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Sean Payton Negotiating With Fox Sports

  • Former Saints coach would team with Joe Buck if Troy Aikman leaves.
  • Greg Olsen is still in play for the No. 1 job at Fox Sports.
Andrew Wevers-USA TODAY Sports
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Fox Sports has started negotiations with Sean Payton about becoming its No. 1 NFL game analyst, sources tell Front Office Sports.

The former New Orleans Saints coach would team with play-by-play announcer Joe Buck if and when Troy Aikman finalizes his exit to either ESPN’s “Monday Night Football” or Amazon’s “Thursday Night Football.

Fox will broadcast two of the next three Super Bowls. If the 58-year old Payton succeeds, he’d immediately leap to the top of sports broadcasting along with Aikman, Tony Romo of CBS Sports, and Cris Collinsworth of NBC Sports. 

But the Super Bowl-winning coach doesn’t have a deal with Fox yet.

Sources told FOS that Payton could expect a contract worth $10 million annually. Aikman is reportedly set to receive a five-year, $90 million deal with ESPN.  

Rising star Greg Olsen excelled as Fox’s No. 2 game analyst this season. The former Carolina Panthers tight end is expected to get a shot at the No. 1 job with Buck. The 36-year-old rising star has options, too. 

Olsen’s been approached by Amazon about a studio gig on “TNF,” said sources. With Aikman now poised to join “MNF”, Olsen could make the leap to No. 1 analyst for Amazon.

Olsen has also been contacted by several NFL teams about coaching and front office positions, said sources. And he’s developing his own podcast network; a signal he’s going all-in on a media career.  

Other Names To Watch

There’s also some wild cards still in play. 

Fox is exploring whether Los Angeles Rams coach Sean McVay wants to jump to TV after winning Super Bowl LVI.

Former analyst John Lynch has reportedly been approached about a return to the booth from his post as general manager of the San Francisco 49ers.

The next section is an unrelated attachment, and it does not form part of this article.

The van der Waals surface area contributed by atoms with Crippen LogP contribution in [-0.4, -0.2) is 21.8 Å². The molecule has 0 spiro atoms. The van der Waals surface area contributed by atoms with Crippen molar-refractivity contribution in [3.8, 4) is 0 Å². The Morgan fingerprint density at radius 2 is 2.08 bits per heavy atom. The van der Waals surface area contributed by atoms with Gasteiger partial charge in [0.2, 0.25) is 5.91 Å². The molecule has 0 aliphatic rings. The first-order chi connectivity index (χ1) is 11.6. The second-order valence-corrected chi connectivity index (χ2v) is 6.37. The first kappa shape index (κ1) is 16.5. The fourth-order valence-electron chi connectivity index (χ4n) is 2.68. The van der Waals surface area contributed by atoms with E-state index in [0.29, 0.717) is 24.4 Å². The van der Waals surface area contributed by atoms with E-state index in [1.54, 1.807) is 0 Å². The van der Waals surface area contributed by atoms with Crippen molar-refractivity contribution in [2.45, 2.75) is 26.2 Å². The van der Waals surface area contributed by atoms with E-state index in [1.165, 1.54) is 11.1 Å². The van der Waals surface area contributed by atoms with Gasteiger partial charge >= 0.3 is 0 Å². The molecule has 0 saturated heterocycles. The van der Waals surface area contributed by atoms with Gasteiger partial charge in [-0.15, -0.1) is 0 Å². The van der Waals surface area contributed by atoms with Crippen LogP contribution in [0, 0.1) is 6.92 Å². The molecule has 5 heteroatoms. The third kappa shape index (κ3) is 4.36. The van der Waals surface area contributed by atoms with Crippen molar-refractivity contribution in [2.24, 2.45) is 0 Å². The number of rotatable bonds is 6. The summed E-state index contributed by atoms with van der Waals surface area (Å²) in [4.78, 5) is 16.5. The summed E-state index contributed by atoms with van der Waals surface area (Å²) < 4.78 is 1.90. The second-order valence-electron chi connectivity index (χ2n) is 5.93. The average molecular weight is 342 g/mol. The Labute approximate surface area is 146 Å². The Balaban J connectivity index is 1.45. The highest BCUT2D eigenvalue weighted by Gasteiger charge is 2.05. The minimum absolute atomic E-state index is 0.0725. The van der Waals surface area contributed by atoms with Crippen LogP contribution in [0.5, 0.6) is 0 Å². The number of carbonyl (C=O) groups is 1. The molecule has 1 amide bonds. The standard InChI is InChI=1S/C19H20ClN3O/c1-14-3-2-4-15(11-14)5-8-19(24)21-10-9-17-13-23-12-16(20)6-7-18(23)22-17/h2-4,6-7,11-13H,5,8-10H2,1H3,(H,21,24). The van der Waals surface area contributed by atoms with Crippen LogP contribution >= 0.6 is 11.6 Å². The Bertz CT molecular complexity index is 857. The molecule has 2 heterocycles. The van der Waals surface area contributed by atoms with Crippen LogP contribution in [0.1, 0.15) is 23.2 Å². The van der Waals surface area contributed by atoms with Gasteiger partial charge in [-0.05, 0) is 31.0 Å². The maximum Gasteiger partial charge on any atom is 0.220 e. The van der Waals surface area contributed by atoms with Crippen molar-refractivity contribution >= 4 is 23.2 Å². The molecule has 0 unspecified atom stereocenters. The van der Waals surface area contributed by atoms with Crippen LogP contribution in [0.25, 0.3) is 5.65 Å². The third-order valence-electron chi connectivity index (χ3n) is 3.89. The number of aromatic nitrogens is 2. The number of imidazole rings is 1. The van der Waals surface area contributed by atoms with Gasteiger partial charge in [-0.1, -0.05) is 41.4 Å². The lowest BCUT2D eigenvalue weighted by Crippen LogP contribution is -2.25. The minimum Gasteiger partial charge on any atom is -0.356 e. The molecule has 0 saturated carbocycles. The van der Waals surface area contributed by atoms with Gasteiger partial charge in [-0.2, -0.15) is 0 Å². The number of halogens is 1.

Some Fox executives have long viewed former San Diego Chargers and Indianapolis Colts quarterback Philip Rivers as another “Dandy” Don Meredith. 

Still, hiring Payton would be a calculated risk. Fox would be gambling that Payton will succeed on TV rather than falling on his face like former “MNF” analyst Jason Witten.

“I think [Fox] takes a one-year risk on Sean Payton – and sees how it goes,” said one source familiar with the network’s strategy. “If it goes well, maybe they ante up, and keep him long-term. If it doesn’t, then Sean Payton returns to coaching.”

But another executive thought Fox would be better building for the long term around Olsen the way it did with Aikman. The former Dallas Cowboys quarterback has served as Fox’s No. 1 analyst since the 2002 season.

“The second [the Cowboys] fire Mike McCarthy, it’s Payton’s job. The whole world knows that,” he said. “It’s tricky to hire a coach who might only do it for one year. You want to build a business. You want to build what you had with [Aikman] for 20 years.”

Meanwhile, Aikman’s departure is sure to raise questions about whether Fox bungled negotiations. 

Despite calling two games a week, the three-time Super Bowl winner was chronically underpaid vs. Romo ($12 million vs. $18 million a year). Fox simply assumed Aikman would never leave – despite him openly talking about joining Amazon in an interview with Front Office Sports.

“This is [ESPN Chairman] Jimmy Pitaro’s greatest victory. They’ve needed to fix the ‘Monday Night Football’ booth since Jon Gruden left. Even when Gruden was there, they butchered it,” said another source.

Fox, ESPN, and Amazon declined comment.

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